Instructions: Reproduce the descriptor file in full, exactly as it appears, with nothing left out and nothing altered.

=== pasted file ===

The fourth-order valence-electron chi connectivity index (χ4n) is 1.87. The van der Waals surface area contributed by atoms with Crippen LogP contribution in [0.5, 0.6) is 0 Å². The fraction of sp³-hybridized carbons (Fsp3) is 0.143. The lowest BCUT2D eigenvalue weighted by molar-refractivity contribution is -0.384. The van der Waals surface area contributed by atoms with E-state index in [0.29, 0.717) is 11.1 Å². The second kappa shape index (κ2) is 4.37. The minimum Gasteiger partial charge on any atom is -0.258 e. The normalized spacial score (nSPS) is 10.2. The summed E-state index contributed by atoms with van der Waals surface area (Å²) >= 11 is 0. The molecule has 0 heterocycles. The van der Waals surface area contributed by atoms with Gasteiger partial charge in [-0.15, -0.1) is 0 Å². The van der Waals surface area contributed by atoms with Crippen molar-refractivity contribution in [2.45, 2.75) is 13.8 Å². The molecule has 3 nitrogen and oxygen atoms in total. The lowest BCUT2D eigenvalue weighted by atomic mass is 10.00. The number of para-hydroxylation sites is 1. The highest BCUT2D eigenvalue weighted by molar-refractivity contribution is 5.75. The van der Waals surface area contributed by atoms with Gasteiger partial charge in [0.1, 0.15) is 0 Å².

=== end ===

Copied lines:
The fourth-order valence-electron chi connectivity index (χ4n) is 1.87. The van der Waals surface area contributed by atoms with Crippen LogP contribution in [0.5, 0.6) is 0 Å². The fraction of sp³-hybridized carbons (Fsp3) is 0.143. The lowest BCUT2D eigenvalue weighted by molar-refractivity contribution is -0.384. The van der Waals surface area contributed by atoms with E-state index in [0.29, 0.717) is 11.1 Å². The second kappa shape index (κ2) is 4.37. The minimum Gasteiger partial charge on any atom is -0.258 e. The normalized spacial score (nSPS) is 10.2. The summed E-state index contributed by atoms with van der Waals surface area (Å²) >= 11 is 0. The molecule has 0 heterocycles. The van der Waals surface area contributed by atoms with Gasteiger partial charge in [-0.15, -0.1) is 0 Å². The van der Waals surface area contributed by atoms with Crippen molar-refractivity contribution in [2.45, 2.75) is 13.8 Å². The molecule has 3 nitrogen and oxygen atoms in total. The lowest BCUT2D eigenvalue weighted by atomic mass is 10.00. The number of para-hydroxylation sites is 1. The highest BCUT2D eigenvalue weighted by molar-refractivity contribution is 5.75. The van der Waals surface area contributed by atoms with Gasteiger partial charge in [0.1, 0.15) is 0 Å².